- The Washington Times - Saturday, December 1, 2012

When Trent Williams ran into Kory Lichtensteiger on the third play of the Washington Redskins‘ Thanksgiving Day victory over the Dallas Cowboys, the pain was overwhelming. The left tackle suffered deep left thigh bruise but refused to come out of the game.

He was at 60 percent the rest of the game and hasn’t practiced since, but Williams will more than likely be in the starting lineup when the Redskins face the New York Giants and the likes of Osi Umenyiora and Mathias Kiwanuka.

“It’s a must,” Williams said. “I’ll be out there.”

That’s not just because Williams is a captain and quietly one of the Redskins‘ leaders. That’s because Washington needs him against the Giants‘ front four in its biggest game of the season.

“I just feel like for me to be a huge asset to this team I have to play hurt, and I have to be able to finish games,” Williams said.

Williams is the anchor of an offensive line that has played almost every snap together this season. Left guard Kory Lichtensteiger, center Will Montgomery, right guard Chris Chester and right tackle Tyler Polumbus have missed no time, and Williams only missed part of one game with a bone bruise in his knee.

Even without tackle Jammal Brown, whose career is in doubt with a left hip injury, the Redskins have been able to pile up yards on offense in part because of a stable offensive line.

“It goes back to OTAs working together,” Chester said. “We’ve just been building that chemistry and it helps in our communication, which is huge for an offensive line to know what someone’s going to say and know what they’re going to do and just have a feel about how they’re going to play.”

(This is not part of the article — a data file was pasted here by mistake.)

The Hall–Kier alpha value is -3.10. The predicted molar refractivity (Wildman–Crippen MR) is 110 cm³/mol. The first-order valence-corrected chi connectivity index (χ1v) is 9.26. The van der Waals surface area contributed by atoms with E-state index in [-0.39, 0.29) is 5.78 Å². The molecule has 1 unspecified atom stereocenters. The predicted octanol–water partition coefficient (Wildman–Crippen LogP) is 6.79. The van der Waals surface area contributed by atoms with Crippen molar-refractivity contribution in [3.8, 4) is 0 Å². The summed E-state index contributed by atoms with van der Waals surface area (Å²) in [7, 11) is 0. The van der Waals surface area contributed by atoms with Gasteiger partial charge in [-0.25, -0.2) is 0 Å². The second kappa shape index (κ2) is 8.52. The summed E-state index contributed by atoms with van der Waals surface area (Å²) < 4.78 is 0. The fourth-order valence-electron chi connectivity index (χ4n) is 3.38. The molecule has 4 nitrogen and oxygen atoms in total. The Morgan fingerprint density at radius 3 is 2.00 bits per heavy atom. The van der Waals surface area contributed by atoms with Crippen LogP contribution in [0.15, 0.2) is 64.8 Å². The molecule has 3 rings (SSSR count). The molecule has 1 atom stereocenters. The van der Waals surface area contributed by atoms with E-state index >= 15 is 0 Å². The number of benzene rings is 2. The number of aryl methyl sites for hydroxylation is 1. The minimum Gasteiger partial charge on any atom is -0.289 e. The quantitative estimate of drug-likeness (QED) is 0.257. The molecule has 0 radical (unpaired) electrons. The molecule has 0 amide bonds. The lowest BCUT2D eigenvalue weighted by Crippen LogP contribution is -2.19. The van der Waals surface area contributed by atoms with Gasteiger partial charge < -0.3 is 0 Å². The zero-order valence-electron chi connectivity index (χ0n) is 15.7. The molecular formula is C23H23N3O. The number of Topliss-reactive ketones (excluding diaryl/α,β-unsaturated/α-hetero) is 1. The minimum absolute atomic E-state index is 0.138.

The offensive line as a unit has opened space for quarterback Robert Griffin III and running back Alfred Morris, who’s 18 yards short of 1,000, but Williams has earned special acclaim.

“I think he’s coming into his own as far as being one of the premier left tackles in the league,” Giants defensive end Justin Tuck said. “He’s very athletic. He’s a strong, athletic guy. A lot of the teams give their lineman a lot of help and I haven’t seen the Redskins give him much help.”

Williams doesn’t need much help. St. Louis Rams tackle Ryan Kalil is the leading Pro Bowl vote-getter, but Williams shouldn’t be far behind.

That’s why Griffin is more than willing to help Williams be ready to face the Giants.

“I already told him that if he needs me in the training room with him, I’ll be there. I’ll rub on his leg, whatever he needs me to do,” Griffin said with a laugh. “It’s paramount. He’s one of our leaders. He brings a certain attitude to the game as well and it completes that offensive line that’s played pretty well all year.”

Williams heard from Griffin about that offer but gently declined.

“I told him he can keep that because I didn’t want people to get the wrong perception,” Williams said, smiling. “He has not rubbed my leg. At no time will he touch my upper thigh.”

That offer was tongue-in-cheek, but Williams‘ value to the Redskins is no joking matter. When Jordan Black replaced him against the Cincinnati Bengals, the line struggled.

Trent has a tremendous amount of talent and ability,” Chester said. “If there’s a chance for him to be out there, it’s in our favor.”

With no margin for error between keeping the season alive and falling out of the playoff hunt, the Redskins not only need Williams to play but expect him to.

Said Lichtensteiger: “I’m sure he’ll probably play, yes.”

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